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Comment: Maintaining data integrity for your organization

An unsecured work station can offer anyone access to valuable and sensitive data
An unsecured work station can offer anyone access to valuable and sensitive data
Simon Morris, Pentura
Simon Morris, Pentura

No matter what industry sector we look at today, the value of data and management of information is crucial. Businesses must assess and quantify the risks to high-value information and understand and protect the asset it resides on. The integrity of the device protecting the information can be assessed in a number of ways, such as how well it is audited, patched and secured.

Utilising just one security product that promises to protect a business ‘from all threats’ is not enough. To protect information assets, a number of areas must be assessed to understand which solutions are best positioned for protecting a business’ critical information.

IT security managers need to start at the core of their organisation and work outwards. Businesses need to assess the integrity of information assets where sensitive data resides and assure that they are fully patched and secured. Then consideration can be given to working outwards to the network, where organizations should carry out similar risk assessments. For example: Is the network the information asset resides on secure and appropriate for the information it contains?

Take, for example, the NSPCC and Bernardos. Both are child support organisations that need to protect extremely sensitive data. Organisations such as these must assess all IT risks: from the asset the information is placed on, right through to the network. Looking at one without the other will potentially compromise your organisation’s security.

System integrity is vital when controlling who can access certain information. Even if a business places sensitive data on a virtual local area network (VLAN), other networks can still access the information as they can freely route between each other unless filtered. As such, VLANs are wide open for anyone to access sensitive and valuable data.

Security technology has considerably progressed over the past few years and now integrates with user credentials, allowing controlled access to certain information. There are products available that can monitor and manage exactly who has access to specific data, instead of just certain folders. These products can secure shared drives and prevent them from containing random information. For example, if an employee accidentally drags and drops financial information from a folder they have access to into a public folder, then software can highlight this action and lock down access to that particular information.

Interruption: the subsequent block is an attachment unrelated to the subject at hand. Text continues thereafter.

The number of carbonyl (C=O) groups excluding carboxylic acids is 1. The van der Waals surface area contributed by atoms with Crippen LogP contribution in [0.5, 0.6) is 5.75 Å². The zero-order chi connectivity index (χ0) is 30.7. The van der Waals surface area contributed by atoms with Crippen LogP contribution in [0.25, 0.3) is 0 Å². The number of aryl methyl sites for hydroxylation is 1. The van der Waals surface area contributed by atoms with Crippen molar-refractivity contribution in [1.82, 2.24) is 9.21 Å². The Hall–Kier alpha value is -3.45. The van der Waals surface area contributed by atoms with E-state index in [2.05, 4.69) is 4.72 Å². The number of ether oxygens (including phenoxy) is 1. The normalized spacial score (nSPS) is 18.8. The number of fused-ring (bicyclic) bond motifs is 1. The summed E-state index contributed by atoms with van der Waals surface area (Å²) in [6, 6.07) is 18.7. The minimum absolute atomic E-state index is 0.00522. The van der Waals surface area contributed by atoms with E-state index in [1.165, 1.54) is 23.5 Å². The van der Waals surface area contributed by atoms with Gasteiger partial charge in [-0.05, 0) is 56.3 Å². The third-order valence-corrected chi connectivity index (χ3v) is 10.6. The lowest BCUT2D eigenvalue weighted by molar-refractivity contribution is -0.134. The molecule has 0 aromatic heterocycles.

Businesses of all sizes and across all industries must make sure that the data they store is only accessed by relevant personnel. Certain technologies can manage this process with ease by instantly migrating into a business’ infrastructure and coexisting. As a result, the business does not have to change its infrastructure. Rather, it closes the holes that allow staff to access information they do need to see or may be irrelevant to their job function.

The most important aspect of identity authentication is that it educates users to be more aware of locking down desktops and portals. When staff leave their desks, an unsecured work station can offer anyone within the organisation access to valuable and sensitive data, which opens up a range of data breach liabilities. All organisations must ensure their staff are made aware of the security risks involved in their day-to-day work and implement an ‘acceptable use policy’ that details what information they do or do not have rights to access.

Many public sector organisations must protect large quantities of sensitive data and information from system vulnerabilities. The most effective method of prioritising these vulnerabilities involves a number of key steps and risk assessments. These include: modelling and mapping networks and importing rules from multiple devices; defining threat origins; and classifying the assets based on importance to the organization. This technique identifies the vulnerabilities presenting the greatest threat to an organization and allows remediation and protection of its most important assets.


Simon Morris is the research & development director at Pentura, a leading IT security consultancy and a risk management service provider in the UK. As one of the UK’s leading research and development directors, Morris is responsible for managing Pentura’s international client base and determining each customer’s specific market needs.

Morris has over 14 years of experience within the IT market and was previously head of technical consulting, where he specialised in firewall and IDS technologies for one of the UK’s largest IT security resellers. Throughout his career he has been involved in a number of market leading technologies, such as Check Point FW-1 which he helped launch in the UK market.

As one of the founders of Pentura, Morris has been instrumental in the growth and development of the business since it began in 2002. He has worked with dozens of blue chip corporations, providing business security consulting and software implementation. Morris holds a BSc (Hons) in computer science from the University of Portsmouth. 

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